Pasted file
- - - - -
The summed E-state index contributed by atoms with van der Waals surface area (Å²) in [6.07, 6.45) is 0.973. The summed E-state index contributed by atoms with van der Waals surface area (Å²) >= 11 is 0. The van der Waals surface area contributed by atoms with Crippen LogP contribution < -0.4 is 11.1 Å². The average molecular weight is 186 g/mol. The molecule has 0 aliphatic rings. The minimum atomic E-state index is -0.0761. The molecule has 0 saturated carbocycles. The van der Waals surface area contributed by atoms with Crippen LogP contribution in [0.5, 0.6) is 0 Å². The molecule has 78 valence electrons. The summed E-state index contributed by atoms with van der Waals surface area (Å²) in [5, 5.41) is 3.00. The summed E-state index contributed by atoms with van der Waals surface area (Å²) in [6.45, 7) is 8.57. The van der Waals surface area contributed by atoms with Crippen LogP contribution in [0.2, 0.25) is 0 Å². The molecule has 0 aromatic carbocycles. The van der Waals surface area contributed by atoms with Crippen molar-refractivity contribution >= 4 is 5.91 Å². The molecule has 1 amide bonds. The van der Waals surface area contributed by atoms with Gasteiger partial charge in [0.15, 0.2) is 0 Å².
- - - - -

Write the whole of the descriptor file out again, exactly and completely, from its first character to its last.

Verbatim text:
The summed E-state index contributed by atoms with van der Waals surface area (Å²) in [6.07, 6.45) is 0.973. The summed E-state index contributed by atoms with van der Waals surface area (Å²) >= 11 is 0. The van der Waals surface area contributed by atoms with Crippen LogP contribution < -0.4 is 11.1 Å². The average molecular weight is 186 g/mol. The molecule has 0 aliphatic rings. The minimum atomic E-state index is -0.0761. The molecule has 0 saturated carbocycles. The van der Waals surface area contributed by atoms with Crippen LogP contribution in [0.5, 0.6) is 0 Å². The molecule has 78 valence electrons. The summed E-state index contributed by atoms with van der Waals surface area (Å²) in [5, 5.41) is 3.00. The summed E-state index contributed by atoms with van der Waals surface area (Å²) in [6.45, 7) is 8.57. The van der Waals surface area contributed by atoms with Crippen LogP contribution in [0.2, 0.25) is 0 Å². The molecule has 0 aromatic carbocycles. The van der Waals surface area contributed by atoms with Crippen molar-refractivity contribution >= 4 is 5.91 Å². The molecule has 1 amide bonds. The van der Waals surface area contributed by atoms with Gasteiger partial charge in [0.15, 0.2) is 0 Å².